Sparkling results on city water tests
Dickinson residents can feel safe drinking tap water after a yearly report came back clean.
Throughout the year, Dickinson spends time testing various sites for the safety of drinking water. Recently, the city, along with other cities throughout the state, released annual Drinking Water Quality Reports, state officials said.
"I never worry about it (my water)," said Bette Kambeitz, general manager of Kum & Go in Dickinson. "It's always been good."
Water is tested monthly at 15 places in Dickinson. Every three years the city tests water at select residences for substances such as copper and lead, said Skip Rapp, Dickinson Public Works manager, adding that the last test was in August 2007.
Kum & Go is just one of the sites tested monthly.
"They come here so often to check it I hardly pay attention to them anymore," Kambeitz said. "They just come in here and take water from the tap. It takes about five minutes."
"We submit a plan to the North Dakota Department of Health," Rapp said. "Tests are done at homes and businesses."
Dickinson's 2008 report came up with no alarming issues, Rapp said, with only one site exceeding the acceptable level of lead, which may have been due to outside causes.
"We had to do a retest," Rapp said. "We don't even have to report that but we do because we had one house in town that came above what the action level was. Went back and did a retest and it came back fine."
Homeowners collect the samples through set guidelines and submit them to the city. Any tests which may be in violation are retested.
Officials are looking for chloramine, bacteria and nitrates, among others.
Elevated levels of lead can cause a variety of health problems such as vomiting and seizures, according to the North Dakota Department of Health Web site.
A total of 66 sites are tested in town, 33 for lead and 33 for copper, Rapp said. The number of sites is based on population.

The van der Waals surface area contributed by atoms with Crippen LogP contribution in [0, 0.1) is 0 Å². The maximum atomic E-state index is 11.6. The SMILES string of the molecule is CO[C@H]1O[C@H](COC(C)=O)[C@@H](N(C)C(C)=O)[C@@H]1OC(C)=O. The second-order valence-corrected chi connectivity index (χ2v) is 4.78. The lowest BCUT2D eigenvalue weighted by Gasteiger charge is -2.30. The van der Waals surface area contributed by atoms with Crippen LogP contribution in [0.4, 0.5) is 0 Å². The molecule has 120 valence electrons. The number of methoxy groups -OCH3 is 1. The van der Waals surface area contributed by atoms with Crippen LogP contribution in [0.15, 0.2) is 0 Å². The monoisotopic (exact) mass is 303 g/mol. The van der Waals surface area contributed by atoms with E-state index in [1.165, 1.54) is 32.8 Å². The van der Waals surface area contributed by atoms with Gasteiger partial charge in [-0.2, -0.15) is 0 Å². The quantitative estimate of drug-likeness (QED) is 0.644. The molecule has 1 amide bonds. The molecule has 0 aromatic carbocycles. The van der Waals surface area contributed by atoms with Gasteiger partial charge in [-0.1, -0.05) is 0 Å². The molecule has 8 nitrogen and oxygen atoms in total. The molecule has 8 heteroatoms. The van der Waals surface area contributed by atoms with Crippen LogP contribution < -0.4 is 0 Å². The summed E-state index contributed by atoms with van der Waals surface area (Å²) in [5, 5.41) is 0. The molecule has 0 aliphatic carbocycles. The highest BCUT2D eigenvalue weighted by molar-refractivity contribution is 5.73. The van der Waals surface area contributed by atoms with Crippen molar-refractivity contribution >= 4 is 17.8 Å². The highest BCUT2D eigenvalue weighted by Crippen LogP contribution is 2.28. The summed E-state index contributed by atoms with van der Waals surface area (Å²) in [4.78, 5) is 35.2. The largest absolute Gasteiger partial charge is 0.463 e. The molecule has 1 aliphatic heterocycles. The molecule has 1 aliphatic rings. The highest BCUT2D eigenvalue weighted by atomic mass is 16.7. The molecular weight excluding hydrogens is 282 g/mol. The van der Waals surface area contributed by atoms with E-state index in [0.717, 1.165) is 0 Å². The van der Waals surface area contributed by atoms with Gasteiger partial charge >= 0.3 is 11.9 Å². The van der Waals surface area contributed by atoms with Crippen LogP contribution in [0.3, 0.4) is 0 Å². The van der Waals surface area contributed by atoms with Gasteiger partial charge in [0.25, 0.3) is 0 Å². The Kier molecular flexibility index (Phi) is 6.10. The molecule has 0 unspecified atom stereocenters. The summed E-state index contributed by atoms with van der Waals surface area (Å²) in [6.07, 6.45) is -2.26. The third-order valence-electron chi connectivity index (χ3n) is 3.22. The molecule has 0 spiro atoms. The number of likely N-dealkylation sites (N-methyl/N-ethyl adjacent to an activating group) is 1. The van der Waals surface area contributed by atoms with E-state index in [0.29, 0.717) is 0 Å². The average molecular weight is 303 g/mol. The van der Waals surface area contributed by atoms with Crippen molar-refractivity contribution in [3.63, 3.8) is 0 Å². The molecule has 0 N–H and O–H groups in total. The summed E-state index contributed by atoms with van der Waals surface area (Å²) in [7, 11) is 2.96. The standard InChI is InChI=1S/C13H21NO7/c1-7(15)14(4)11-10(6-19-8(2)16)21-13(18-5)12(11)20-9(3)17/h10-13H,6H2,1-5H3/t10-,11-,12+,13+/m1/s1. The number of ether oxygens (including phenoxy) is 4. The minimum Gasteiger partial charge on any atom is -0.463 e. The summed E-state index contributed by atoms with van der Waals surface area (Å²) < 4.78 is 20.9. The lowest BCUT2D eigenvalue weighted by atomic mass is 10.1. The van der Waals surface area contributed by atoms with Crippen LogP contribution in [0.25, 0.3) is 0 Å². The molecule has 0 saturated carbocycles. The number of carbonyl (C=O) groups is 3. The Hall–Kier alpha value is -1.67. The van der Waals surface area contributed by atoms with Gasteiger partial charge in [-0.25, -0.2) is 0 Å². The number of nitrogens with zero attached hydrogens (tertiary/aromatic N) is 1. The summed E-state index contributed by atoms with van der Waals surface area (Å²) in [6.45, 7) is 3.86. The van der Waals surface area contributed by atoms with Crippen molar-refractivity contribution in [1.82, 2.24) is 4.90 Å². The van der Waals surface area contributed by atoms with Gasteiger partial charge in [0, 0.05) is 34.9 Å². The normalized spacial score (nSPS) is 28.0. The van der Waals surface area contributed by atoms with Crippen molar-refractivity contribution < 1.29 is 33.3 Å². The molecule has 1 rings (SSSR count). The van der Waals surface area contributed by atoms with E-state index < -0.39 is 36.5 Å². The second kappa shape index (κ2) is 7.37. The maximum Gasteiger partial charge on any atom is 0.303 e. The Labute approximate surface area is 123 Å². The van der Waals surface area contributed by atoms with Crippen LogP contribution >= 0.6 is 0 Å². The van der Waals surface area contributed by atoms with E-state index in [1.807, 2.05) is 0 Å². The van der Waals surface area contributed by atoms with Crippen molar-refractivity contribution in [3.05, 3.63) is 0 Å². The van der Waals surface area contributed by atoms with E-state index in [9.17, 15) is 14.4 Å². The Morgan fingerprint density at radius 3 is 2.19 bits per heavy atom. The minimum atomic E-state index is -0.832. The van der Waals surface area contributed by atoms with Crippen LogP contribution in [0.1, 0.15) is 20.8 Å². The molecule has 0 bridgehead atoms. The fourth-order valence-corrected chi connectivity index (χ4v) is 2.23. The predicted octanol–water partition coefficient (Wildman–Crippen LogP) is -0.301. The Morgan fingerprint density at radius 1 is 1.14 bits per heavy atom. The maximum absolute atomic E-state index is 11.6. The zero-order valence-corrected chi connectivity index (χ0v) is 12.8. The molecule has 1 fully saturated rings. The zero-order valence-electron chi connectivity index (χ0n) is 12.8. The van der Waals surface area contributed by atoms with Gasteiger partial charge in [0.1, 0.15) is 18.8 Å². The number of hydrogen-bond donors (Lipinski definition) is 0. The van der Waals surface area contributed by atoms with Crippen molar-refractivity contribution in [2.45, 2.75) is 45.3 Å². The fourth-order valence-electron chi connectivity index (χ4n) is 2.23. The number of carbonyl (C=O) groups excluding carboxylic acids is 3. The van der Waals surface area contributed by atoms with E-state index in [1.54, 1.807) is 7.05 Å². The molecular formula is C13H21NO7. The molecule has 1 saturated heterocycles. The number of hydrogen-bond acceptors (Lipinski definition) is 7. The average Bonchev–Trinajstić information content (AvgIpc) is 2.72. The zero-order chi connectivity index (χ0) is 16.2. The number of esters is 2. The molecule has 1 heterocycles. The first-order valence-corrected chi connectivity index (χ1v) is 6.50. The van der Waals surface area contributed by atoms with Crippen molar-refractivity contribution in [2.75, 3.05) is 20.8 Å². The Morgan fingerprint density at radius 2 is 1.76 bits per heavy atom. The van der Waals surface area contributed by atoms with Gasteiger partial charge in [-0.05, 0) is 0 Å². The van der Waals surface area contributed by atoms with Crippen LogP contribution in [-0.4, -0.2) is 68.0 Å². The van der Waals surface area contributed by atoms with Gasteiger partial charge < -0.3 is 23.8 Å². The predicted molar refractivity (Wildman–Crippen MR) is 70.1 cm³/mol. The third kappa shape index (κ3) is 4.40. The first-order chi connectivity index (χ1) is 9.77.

Rapp said he isn't aware of any substantial water issues in the past.
Once the test is complete, results are sent to consumers with their utility bills. "When that's done then there is a certification form that we fill out and then submit to the North Dakota Department of Health," Rapp said.
Reports are an annual requirement, said Wayne Kern, director of the division of municipal facilities of the NDDH.
Kern said if there is a problem, cities alert the public.
"It's another way to keep consumers aware of the quality of their drinking water," he said.
There are issues with drinking water throughout the state.
"We've had some instances in the state where we've had natural fluoride in the water that was above the allowable limit," Kern said. "A lot of that was in the southwest part of the state, but a lot of those communities have gotten their water supply from another system."
Issues such as naturally occurring arsenic and short-term bacterial issues have occurred, but are usually quickly resolved, he added.
"In general, the compliance rate of water systems in North Dakota is really quite high," Kern said. "Most of the problems are very short-lived."
As for the quality of water in Dickinson, Kambeitz said she's pleased.
"The coffee machine is hooked up to the tap and is automatic," Kambeitz said. "We have delicious coffee."
The report is available online at www.dickinsongov.com.